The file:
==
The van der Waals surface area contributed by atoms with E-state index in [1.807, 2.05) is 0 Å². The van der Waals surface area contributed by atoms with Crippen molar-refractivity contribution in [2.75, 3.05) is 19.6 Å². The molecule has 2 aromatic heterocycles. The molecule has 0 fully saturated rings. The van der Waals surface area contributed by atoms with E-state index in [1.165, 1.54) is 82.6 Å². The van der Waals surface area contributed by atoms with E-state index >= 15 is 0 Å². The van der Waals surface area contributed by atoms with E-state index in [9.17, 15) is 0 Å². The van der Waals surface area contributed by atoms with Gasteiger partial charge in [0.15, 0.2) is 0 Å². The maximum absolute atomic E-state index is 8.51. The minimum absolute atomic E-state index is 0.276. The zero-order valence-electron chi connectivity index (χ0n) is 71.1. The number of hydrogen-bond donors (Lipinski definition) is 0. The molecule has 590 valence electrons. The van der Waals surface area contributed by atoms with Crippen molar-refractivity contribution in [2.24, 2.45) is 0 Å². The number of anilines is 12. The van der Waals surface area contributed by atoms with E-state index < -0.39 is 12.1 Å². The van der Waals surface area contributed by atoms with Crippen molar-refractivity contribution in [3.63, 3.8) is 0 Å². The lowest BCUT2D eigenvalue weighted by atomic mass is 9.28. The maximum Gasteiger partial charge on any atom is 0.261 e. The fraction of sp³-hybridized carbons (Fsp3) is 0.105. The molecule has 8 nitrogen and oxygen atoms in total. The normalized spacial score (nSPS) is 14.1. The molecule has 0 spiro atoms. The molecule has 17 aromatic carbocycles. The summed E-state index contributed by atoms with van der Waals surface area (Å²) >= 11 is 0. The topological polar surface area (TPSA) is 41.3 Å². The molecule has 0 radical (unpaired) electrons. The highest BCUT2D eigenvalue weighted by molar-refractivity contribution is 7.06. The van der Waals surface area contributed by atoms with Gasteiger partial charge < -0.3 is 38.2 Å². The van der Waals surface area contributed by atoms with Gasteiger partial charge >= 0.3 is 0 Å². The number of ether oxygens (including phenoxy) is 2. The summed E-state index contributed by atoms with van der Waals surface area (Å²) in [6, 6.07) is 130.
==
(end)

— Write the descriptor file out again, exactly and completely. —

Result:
The van der Waals surface area contributed by atoms with E-state index in [1.807, 2.05) is 0 Å². The van der Waals surface area contributed by atoms with Crippen molar-refractivity contribution in [2.75, 3.05) is 19.6 Å². The molecule has 2 aromatic heterocycles. The molecule has 0 fully saturated rings. The van der Waals surface area contributed by atoms with E-state index in [1.165, 1.54) is 82.6 Å². The van der Waals surface area contributed by atoms with E-state index >= 15 is 0 Å². The van der Waals surface area contributed by atoms with E-state index in [9.17, 15) is 0 Å². The van der Waals surface area contributed by atoms with Gasteiger partial charge in [0.15, 0.2) is 0 Å². The maximum absolute atomic E-state index is 8.51. The minimum absolute atomic E-state index is 0.276. The zero-order valence-electron chi connectivity index (χ0n) is 71.1. The number of hydrogen-bond donors (Lipinski definition) is 0. The molecule has 590 valence electrons. The van der Waals surface area contributed by atoms with Crippen molar-refractivity contribution in [2.24, 2.45) is 0 Å². The number of anilines is 12. The van der Waals surface area contributed by atoms with E-state index < -0.39 is 12.1 Å². The van der Waals surface area contributed by atoms with Crippen molar-refractivity contribution in [3.63, 3.8) is 0 Å². The lowest BCUT2D eigenvalue weighted by atomic mass is 9.28. The maximum Gasteiger partial charge on any atom is 0.261 e. The fraction of sp³-hybridized carbons (Fsp3) is 0.105. The molecule has 8 nitrogen and oxygen atoms in total. The normalized spacial score (nSPS) is 14.1. The molecule has 0 spiro atoms. The molecule has 17 aromatic carbocycles. The summed E-state index contributed by atoms with van der Waals surface area (Å²) >= 11 is 0. The topological polar surface area (TPSA) is 41.3 Å². The molecule has 0 radical (unpaired) electrons. The highest BCUT2D eigenvalue weighted by molar-refractivity contribution is 7.06. The van der Waals surface area contributed by atoms with Gasteiger partial charge < -0.3 is 38.2 Å². The van der Waals surface area contributed by atoms with Gasteiger partial charge >= 0.3 is 0 Å². The number of ether oxygens (including phenoxy) is 2. The summed E-state index contributed by atoms with van der Waals surface area (Å²) in [6, 6.07) is 130.